Posts Tagged ‘ genetics ’

Doubling Up

Our big brains may be the result of a doubled gene that lets brain cells migrate to new areas, says a new study.

SRGAP2 seems to have a lot to do with the human "inflate-o-brain."

The gene, known as SRGAP2, has been duplicated in our genomes at least twice in the four million years since our ancestors diverged from those of the other great apes. It codes for a certain protein that interferes with filopodia – tiny molecular structures that shape the growth of neurons in a developing brain. Researchers think that as SRGAP’s protein disrupted the “normal” growth of our ancestors’ filopodia, millions of their neurons migrated outward to thicken the cerebral cortex – the outer “rind” of the cerebrum where many of our most advanced cognitive functions are processed.

This SRGAP2 duplication isn’t just common – it’s universal: every human being alive today shares it. In fact, it’s one of 23 duplicated genes that are shared by every person’s genome, but aren’t shared with chimps, gorillas, and orangutans. Thus, geneticists think these 23 genes may be crucial parts of the instructions for building a full-fledged Homo sapiens.

A team led by Megan Dennis at the University of Washington examined SRGAP2 in more than 150 million people, and discovered that this duplication story has an interesting twist: it seems that about 3.4 million years ago, SRGAP2 was partially duplicated – and this partial duplication is missing in some people. But then, about 2.4 million years ago, a copy of that partial copy was created and added to chromosome 1. That copied copy is common to the genetic code of every human being alive today.

Dennis and her team studied the effects of this duplicated duplicate, and found that the version of SRGAP2 we all carry interferes with neurons’ ability to make filopodia. Since our great ape cousins don’t share this duplication, it seems reasonable to think that this filopodia “defect” played a major part in shaping the modern human brain.

This research is still in the pretty early stages (I’ve found plenty of popular-press reportage on it; but unless I’m missing something, there’s no peer-reviewed journal paper yet) but it still provides some exciting clues as to why our brains might be so different from those of our closest genetic relatives. I’m pretty interested to see what future studies on SRGAP2 will reveal about the structure of the human cerebral cortex – especially the prefrontal cortex (PFC). As I hear more news, I’ll keep you posted.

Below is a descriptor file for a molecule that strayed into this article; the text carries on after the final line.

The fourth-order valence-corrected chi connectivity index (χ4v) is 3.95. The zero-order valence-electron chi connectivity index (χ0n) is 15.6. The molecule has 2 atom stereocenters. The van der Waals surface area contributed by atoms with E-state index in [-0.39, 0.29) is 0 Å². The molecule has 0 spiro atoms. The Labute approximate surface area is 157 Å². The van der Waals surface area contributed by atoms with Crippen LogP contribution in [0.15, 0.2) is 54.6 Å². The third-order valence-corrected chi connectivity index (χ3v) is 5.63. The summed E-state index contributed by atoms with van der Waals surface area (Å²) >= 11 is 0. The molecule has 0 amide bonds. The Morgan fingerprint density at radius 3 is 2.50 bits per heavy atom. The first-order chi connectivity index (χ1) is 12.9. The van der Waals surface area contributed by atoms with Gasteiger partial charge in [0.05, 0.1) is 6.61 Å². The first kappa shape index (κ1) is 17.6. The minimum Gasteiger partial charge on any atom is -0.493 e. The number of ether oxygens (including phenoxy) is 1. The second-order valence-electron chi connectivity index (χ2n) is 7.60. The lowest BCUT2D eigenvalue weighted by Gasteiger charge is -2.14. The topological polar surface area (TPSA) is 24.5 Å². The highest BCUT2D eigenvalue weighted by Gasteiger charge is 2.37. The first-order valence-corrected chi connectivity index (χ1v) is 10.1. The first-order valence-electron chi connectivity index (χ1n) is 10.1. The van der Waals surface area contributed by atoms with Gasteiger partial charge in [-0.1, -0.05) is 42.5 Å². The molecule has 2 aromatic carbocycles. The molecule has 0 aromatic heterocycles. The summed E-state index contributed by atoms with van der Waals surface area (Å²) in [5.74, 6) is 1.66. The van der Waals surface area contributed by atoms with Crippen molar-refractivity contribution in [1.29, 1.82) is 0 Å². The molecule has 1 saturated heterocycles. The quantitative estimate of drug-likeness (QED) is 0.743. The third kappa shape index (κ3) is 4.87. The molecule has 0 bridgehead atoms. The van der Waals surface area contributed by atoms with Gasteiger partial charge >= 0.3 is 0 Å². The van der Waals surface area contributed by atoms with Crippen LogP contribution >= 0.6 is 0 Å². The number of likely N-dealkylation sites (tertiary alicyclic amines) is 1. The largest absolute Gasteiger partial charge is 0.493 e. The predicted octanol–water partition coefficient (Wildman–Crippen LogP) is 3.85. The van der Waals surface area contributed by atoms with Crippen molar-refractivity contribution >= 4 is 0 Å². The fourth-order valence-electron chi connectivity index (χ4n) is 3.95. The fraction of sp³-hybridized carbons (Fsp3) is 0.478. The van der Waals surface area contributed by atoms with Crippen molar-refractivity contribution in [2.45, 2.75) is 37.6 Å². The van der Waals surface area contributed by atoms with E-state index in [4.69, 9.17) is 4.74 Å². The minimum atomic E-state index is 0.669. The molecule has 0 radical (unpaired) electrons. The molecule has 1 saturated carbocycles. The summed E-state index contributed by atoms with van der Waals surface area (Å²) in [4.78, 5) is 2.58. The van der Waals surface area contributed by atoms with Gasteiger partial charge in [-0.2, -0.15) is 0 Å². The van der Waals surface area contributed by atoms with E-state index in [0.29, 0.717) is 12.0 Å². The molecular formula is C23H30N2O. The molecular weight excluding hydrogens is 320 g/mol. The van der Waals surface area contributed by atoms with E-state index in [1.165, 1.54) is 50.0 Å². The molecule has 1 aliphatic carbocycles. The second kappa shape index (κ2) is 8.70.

But for now, it’s off to kill some brain cells in the hope of making myself smarter. It’ll totally work – Science says so!

Autistic Genetics

Some forms of autism seem to be linked with variations in certain genes, a new study says.

One of these chromosomes is not like the others (maybe).

The deletion of a certain cluster of 27 genes on the mammalian chromosome 16 – specifically a region known as 16p11.2 – causes autism-like features to develop in mouse brains. These mice exhibited hyperactivity, repetitive behaviors, and difficulty adjusting to new environments, much like human children with autism. (As I mention a lot on this blog, mouse brains provide pretty reliable models of certain human brain functions, which is why neuroscientists experiment on them.)

The idea that chromosome 16 might be linked to autism dates back to 2007, when Michael Wigler at Cold Spring Harbor Laboratory (CSHL) discovered that many children with autism had a deletion of a certain set of 27 genes in region 16p11.2.

Tired of acronyms yet? I sure hope not, because here come some more.

As the journal Proceedings of the National Academy of Sciences (PNAS) reports, a team led by Guy Horev at CSHL genetically engineered mice to manifest this same chromosomal copy number variation (CNV):

We used chromosome engineering to generate mice harboring deletion of the chromosomal region corresponding to 16p11.2, as well as mice harboring the reciprocal duplication. These 16p11.2 CNV models have dosage-dependent changes in gene expression, viability, brain architecture, and behavior. For each phenotype, the consequence of the deletion is more severe than that of the duplication.

In short, a deletion of those 27 genes produced autism-like symptoms, while mice with an extra copy of region 16p11.2 didn’t seem to be autistic at all.

Interestingly, half the mice with the deletion died soon after birth. The ones that survived to adulthood were physically healthy and fertile, but when the researchers studied their brains under MRI scans, they found a set of neurological symptoms that were all too recognizable:

[The mice] have alterations in the hypothalamus and exhibit a “behavior trap” phenotype—a specific behavior characteristic of rodents with lateral hypothalamic and nigrostriatal lesions.

The hypothalamus is a brain region involved in regulating our hormones, balancing our body temperature, and motivating us to perform semi-automatic tasks like eating, drinking, and sleeping. The nigrostriatal pathway connects the midbrain’s substantia nigra to the forebrain’s striatum; it’s a major dopamine pathway that’s involved in motivating movement. Abnormalities in all these regions have been linked with autism in previous studies.